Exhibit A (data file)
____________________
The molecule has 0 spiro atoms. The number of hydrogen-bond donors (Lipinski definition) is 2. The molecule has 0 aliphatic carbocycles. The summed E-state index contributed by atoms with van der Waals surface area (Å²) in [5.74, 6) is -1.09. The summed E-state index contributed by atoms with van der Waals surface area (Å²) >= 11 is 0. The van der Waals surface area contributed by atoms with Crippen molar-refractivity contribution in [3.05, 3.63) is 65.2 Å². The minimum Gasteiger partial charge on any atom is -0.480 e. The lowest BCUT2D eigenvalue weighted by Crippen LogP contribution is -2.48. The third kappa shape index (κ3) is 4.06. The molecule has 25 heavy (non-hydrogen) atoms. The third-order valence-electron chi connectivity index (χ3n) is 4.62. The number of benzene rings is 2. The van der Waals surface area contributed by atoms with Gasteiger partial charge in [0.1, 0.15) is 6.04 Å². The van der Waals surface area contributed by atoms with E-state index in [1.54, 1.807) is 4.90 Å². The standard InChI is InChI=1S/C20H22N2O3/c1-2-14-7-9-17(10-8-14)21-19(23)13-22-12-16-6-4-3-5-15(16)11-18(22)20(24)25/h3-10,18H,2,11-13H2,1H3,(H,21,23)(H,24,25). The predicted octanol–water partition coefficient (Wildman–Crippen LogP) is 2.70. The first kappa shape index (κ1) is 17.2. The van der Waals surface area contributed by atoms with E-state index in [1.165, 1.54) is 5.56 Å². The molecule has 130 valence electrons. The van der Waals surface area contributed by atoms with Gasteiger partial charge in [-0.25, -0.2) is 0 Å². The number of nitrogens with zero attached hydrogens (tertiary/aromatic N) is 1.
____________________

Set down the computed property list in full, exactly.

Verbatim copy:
The molecule has 0 spiro atoms. The number of hydrogen-bond donors (Lipinski definition) is 2. The molecule has 0 aliphatic carbocycles. The summed E-state index contributed by atoms with van der Waals surface area (Å²) in [5.74, 6) is -1.09. The summed E-state index contributed by atoms with van der Waals surface area (Å²) >= 11 is 0. The van der Waals surface area contributed by atoms with Crippen molar-refractivity contribution in [3.05, 3.63) is 65.2 Å². The minimum Gasteiger partial charge on any atom is -0.480 e. The lowest BCUT2D eigenvalue weighted by Crippen LogP contribution is -2.48. The third kappa shape index (κ3) is 4.06. The molecule has 25 heavy (non-hydrogen) atoms. The third-order valence-electron chi connectivity index (χ3n) is 4.62. The number of benzene rings is 2. The van der Waals surface area contributed by atoms with Gasteiger partial charge in [0.1, 0.15) is 6.04 Å². The van der Waals surface area contributed by atoms with E-state index in [1.54, 1.807) is 4.90 Å². The standard InChI is InChI=1S/C20H22N2O3/c1-2-14-7-9-17(10-8-14)21-19(23)13-22-12-16-6-4-3-5-15(16)11-18(22)20(24)25/h3-10,18H,2,11-13H2,1H3,(H,21,23)(H,24,25). The predicted octanol–water partition coefficient (Wildman–Crippen LogP) is 2.70. The first kappa shape index (κ1) is 17.2. The van der Waals surface area contributed by atoms with E-state index in [1.165, 1.54) is 5.56 Å². The molecule has 130 valence electrons. The van der Waals surface area contributed by atoms with Gasteiger partial charge in [-0.25, -0.2) is 0 Å². The number of nitrogens with zero attached hydrogens (tertiary/aromatic N) is 1.